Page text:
News flash: Even back in 1923, somebody disliked Adolf Hitler enough to take a shot at him.
Stung by the threat to their charismatic leader, the National Socialist Workers’ Party hires the Pinkerton Agency to identify the would-be assassin and turn him over to the Nazis instead of the police. Arriving from London, Phil Beaumont and Jane Turner (Masquerade, 1998, etc.) face daunting obstacles. The Party’s top brass aren’t eager to talk to anybody, even the agents hired to catch the shooter. Nor do they seem sufficiently alarmed to divert their attention from infighting, shadowing Jane and Phil and visiting sex clubs. Under the pretense of questioning the future Führer’s intimates, Mr. Beaumont and Miss Turner, decorously refraining from on-the-job romance, journey from Berlin to Bayreuth to Munich. Along a road that seems longer than the Thousand-Year Reich, they hit all the most decadent Weimar high spots, get news of the requisite celebrities (Greta Garbo, Marlene Dietrich and Albert Einstein, “a really great fella”) and learn to their horror that Hitler is anti-Semitic, drunk with power and fond of being dominated by attractive young ladies. The story, smoothly unfolding in Phil’s wisecracking narrative and Jane’s breathless letters home, provides a couple of more successful murders, but except for the edifying tableau of Hitler begging to be ordered around, there’s not much new.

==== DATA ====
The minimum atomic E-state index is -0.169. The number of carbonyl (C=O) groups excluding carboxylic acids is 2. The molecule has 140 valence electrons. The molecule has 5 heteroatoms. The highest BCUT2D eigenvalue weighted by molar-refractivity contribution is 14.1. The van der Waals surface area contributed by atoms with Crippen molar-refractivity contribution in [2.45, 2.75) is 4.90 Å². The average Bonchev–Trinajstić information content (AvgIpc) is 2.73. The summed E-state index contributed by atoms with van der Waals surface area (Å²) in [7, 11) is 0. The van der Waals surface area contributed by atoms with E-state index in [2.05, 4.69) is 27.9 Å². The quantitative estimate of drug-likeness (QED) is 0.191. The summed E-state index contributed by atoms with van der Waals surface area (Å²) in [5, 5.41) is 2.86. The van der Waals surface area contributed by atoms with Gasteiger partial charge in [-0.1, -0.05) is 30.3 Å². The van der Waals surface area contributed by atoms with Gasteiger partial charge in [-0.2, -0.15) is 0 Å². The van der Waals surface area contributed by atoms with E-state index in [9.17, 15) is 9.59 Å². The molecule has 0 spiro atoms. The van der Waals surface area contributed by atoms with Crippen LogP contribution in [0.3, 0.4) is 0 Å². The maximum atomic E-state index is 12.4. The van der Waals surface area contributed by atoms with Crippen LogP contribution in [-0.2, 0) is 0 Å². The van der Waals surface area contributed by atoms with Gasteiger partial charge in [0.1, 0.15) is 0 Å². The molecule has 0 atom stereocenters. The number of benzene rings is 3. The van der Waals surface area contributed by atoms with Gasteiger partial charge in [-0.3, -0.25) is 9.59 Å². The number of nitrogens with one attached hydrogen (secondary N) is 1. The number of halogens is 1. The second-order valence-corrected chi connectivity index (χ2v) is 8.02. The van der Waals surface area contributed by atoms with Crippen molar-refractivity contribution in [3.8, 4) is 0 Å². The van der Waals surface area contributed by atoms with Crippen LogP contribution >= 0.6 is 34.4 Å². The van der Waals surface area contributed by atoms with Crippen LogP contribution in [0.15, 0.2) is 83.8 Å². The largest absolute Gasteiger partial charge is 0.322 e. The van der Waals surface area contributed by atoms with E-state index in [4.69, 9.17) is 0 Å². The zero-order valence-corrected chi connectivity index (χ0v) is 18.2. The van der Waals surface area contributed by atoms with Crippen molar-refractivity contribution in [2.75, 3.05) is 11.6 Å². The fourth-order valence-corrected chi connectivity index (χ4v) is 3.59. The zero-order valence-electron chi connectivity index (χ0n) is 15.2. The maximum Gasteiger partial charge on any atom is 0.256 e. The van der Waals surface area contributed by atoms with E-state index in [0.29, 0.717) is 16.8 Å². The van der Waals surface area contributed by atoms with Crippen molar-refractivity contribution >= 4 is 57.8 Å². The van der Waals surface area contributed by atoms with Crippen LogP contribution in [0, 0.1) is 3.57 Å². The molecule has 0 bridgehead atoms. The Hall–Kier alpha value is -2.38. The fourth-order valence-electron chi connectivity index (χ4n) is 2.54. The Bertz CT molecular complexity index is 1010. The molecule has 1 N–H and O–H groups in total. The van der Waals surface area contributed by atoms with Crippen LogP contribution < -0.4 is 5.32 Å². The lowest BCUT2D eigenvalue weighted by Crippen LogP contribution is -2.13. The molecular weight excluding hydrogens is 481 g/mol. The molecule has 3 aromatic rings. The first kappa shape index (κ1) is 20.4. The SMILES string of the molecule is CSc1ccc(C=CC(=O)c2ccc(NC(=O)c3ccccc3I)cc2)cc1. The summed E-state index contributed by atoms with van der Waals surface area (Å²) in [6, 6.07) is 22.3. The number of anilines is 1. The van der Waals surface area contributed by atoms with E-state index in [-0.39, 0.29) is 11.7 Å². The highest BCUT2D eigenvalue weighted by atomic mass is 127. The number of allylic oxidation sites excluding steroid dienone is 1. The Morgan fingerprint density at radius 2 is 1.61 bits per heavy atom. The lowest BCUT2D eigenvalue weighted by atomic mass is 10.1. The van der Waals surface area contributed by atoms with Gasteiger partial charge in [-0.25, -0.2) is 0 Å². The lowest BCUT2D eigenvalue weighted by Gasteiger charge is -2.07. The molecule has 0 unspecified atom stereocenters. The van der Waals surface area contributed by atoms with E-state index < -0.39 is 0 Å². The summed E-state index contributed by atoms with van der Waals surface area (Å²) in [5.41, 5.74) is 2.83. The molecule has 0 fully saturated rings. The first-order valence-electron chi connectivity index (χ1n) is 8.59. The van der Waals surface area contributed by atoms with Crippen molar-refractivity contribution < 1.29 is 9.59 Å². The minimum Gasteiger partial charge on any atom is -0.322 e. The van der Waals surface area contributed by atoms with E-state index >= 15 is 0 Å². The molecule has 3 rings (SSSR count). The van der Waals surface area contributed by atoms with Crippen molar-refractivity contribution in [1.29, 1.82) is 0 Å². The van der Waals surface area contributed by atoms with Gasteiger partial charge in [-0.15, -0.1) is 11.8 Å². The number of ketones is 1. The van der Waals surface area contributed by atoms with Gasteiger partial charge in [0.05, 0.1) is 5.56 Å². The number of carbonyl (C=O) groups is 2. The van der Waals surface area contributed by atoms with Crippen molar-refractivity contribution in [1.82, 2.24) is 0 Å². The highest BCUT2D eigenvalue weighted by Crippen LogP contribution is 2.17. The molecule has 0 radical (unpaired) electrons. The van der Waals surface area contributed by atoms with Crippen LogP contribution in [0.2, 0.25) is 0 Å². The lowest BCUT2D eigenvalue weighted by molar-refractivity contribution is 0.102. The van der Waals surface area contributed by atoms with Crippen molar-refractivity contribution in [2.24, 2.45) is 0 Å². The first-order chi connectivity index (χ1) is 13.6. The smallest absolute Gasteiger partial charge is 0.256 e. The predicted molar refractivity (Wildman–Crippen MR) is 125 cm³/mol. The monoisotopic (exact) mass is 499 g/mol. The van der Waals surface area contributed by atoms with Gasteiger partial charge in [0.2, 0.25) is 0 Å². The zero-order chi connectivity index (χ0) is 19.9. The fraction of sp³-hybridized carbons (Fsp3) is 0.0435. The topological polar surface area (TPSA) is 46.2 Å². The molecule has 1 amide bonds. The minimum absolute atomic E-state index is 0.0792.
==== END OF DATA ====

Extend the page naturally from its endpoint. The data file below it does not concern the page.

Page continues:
As for the question of who shot at Hitler, don’t worry. It couldn’t matter less.